Bundesinnenminister Thomas de Maizière (CDU) hatte am Freitag erklärt, man unternehme alles, um die Bevölkerung wirksam zu schützen. «Die Lage ist ernst, es besteht Grund zur Sorge und Vorsorge, jedoch nicht zu Panik und Alarmismus», teilte er mit.
Die selbst ernannten «Patriotischen Europäer gegen die Islamisierung des Abendlandes» (Pegida) sagten kurz vor dem offiziellen Versammlungsverbot ihre für Montagabend geplante Kundgebung vor der Semperoper ab. Oertel sagte in der ARD-Sendung «Günther Jauch»: «Es wäre sicher aufgrund der Bedrohungslage für die Polizei nicht möglich gewesen, diese Veranstaltung abzusichern.» Hätte Pegida die Kundgebung nicht abgesagt, wäre sie mit Sicherheit wegen dieser Bedrohungslage von der Polizei verboten worden.
In der Polizei-Verfügung heißt es, Attentäter seien aufgerufen worden, sich unter die Pegida-Demonstranten zu mischen. Ziel sei es, «zeitnah einen Mord an einer Einzelperson des Organisationsteams der Pegida-Demonstrationen zu begehen». Dieser Aufruf ähnele einem über einen Twitter-Account gesendeten Tweet, in dem auf Arabisch die Pegida-Demonstration als «Feindin des Islams» bezeichnet werde.
Sicherheitskreise hatten der Deutschen Presse-Agentur am Wochenende im Grundsatz übereinstimmende Hinweise ausländischer Partner-Geheimdienste bestätigt, über die zunächst «Der Spiegel» berichtet hatte. Erste Hinweise gab es demnach bereits Anfang vergangener Woche. Im Laufe der Woche habe sich das Lagebild der Behörden verdichtet.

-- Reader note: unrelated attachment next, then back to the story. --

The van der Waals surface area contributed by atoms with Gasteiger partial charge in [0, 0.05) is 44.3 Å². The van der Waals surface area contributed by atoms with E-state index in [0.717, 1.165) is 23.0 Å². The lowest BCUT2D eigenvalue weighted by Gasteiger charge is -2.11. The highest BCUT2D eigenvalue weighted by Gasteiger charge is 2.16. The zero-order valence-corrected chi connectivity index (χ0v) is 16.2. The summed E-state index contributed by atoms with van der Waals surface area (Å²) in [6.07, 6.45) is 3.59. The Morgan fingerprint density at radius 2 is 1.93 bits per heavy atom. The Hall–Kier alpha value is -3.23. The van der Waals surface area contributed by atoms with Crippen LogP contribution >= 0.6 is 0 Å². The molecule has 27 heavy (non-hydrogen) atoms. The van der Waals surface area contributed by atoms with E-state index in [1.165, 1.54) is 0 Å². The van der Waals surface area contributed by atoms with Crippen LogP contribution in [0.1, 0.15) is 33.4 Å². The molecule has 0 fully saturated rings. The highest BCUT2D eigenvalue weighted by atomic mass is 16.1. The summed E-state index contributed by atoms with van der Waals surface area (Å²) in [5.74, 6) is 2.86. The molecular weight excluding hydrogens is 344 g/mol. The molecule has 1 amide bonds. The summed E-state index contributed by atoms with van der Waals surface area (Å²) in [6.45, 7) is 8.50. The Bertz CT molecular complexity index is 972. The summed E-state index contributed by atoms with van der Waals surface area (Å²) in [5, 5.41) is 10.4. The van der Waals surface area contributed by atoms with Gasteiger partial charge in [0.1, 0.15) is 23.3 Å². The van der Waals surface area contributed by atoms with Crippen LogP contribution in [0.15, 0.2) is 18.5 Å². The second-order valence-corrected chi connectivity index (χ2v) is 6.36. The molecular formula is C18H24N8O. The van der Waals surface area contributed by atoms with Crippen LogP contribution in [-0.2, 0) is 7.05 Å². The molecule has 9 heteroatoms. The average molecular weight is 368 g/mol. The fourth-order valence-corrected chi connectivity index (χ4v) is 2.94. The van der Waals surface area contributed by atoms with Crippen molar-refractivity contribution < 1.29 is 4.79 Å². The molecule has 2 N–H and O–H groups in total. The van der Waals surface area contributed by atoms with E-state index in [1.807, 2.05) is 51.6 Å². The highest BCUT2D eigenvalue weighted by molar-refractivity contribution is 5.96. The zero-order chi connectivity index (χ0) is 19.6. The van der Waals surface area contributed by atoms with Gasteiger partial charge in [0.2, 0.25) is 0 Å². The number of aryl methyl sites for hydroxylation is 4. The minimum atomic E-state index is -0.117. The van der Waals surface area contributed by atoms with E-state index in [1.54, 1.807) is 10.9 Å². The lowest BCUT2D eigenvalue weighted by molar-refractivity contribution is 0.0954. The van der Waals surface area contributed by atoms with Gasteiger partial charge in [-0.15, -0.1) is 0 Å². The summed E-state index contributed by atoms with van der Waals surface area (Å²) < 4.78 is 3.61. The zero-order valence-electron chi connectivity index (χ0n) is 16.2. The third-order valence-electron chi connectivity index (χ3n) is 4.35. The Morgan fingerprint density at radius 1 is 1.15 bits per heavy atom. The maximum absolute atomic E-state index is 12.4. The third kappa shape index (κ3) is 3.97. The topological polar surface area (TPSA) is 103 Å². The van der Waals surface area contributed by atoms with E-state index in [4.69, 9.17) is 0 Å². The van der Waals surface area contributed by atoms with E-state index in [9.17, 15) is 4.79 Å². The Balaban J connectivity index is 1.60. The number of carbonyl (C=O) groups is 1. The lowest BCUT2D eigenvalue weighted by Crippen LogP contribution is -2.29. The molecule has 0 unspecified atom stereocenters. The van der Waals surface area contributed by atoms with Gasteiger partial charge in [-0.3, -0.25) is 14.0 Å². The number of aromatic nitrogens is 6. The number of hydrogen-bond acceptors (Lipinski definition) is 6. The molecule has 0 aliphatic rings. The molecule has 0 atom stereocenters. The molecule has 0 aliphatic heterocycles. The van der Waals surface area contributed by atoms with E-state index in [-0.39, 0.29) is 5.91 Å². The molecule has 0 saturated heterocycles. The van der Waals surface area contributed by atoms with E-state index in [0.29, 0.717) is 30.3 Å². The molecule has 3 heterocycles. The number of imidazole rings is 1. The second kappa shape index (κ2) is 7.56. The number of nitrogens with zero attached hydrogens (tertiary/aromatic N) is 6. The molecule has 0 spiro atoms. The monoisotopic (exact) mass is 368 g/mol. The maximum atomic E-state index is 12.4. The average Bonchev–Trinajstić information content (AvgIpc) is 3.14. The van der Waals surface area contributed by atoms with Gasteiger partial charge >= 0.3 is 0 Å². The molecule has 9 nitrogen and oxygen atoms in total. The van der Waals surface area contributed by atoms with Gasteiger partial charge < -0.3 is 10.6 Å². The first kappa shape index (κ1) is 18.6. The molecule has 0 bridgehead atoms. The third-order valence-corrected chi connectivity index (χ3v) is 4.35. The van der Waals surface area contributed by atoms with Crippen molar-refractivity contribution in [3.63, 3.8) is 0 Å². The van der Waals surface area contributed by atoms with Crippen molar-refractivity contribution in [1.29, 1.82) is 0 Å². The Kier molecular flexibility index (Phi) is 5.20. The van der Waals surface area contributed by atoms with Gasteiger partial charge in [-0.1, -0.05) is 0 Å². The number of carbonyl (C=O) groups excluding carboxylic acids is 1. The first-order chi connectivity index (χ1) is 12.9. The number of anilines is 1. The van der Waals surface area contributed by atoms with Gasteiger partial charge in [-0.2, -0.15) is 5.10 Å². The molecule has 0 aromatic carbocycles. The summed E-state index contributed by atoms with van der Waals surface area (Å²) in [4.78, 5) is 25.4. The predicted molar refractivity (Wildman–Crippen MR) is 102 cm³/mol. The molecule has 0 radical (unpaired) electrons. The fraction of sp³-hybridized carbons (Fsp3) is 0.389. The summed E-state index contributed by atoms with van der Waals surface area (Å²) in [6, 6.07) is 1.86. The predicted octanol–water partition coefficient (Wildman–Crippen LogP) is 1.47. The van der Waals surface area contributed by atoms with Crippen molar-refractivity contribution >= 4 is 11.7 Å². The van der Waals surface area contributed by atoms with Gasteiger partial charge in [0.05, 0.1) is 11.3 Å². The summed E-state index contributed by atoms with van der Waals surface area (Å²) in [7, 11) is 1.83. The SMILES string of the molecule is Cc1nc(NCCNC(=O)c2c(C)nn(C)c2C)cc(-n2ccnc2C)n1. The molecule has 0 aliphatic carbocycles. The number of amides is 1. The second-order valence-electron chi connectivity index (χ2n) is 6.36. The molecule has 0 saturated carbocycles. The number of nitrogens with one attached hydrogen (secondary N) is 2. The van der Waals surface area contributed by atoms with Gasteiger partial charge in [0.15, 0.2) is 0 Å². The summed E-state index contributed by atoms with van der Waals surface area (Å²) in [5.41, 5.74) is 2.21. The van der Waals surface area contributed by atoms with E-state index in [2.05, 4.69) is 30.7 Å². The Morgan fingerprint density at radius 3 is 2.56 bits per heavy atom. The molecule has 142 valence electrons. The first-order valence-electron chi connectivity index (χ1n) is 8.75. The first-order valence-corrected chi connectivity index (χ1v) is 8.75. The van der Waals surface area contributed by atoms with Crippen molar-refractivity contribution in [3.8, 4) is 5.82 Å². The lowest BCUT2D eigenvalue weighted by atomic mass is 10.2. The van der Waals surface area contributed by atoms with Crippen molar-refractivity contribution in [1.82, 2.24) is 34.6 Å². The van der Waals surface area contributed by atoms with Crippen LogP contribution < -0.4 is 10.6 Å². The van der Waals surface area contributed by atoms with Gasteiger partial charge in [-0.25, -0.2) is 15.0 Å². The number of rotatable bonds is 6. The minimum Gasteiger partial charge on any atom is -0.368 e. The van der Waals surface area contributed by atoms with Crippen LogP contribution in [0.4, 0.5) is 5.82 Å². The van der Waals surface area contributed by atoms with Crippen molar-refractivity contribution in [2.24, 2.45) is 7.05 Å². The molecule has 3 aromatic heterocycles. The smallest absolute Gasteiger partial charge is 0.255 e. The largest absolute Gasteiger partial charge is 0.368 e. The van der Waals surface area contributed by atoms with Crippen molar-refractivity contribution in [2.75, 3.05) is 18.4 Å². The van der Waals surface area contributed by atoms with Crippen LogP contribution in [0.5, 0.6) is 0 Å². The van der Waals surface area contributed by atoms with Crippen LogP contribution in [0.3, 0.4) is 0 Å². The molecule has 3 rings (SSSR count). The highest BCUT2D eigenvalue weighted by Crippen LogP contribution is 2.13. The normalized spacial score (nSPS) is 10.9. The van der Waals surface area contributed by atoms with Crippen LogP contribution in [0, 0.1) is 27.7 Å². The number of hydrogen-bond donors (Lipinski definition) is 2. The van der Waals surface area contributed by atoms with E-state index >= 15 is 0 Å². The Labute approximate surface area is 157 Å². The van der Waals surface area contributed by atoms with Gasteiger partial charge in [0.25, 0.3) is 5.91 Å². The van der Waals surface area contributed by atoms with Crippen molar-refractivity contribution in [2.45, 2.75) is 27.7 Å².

So wurden auch Kommunikationsinhalte namentlich bekannter internationaler Dschihadisten abgefangen und an die deutschen Behörden weitergeleitet. Darin seien mögliche Anschläge auf Pegida-Demonstrationen diskutiert worden, schrieb der «Spiegel». Den Ausschlag für das Dresdener Versammlungsverbot dürfte nach dpa-Informationen eine weitere, noch konkretere Warnmeldung vom Freitag gegeben haben.
Islamistische Terroristen hatten vor etwa eineinhalb Wochen in Paris bei Anschlägen 17 Menschen getötet. Die drei Attentäter starben bei Polizeieinsätzen.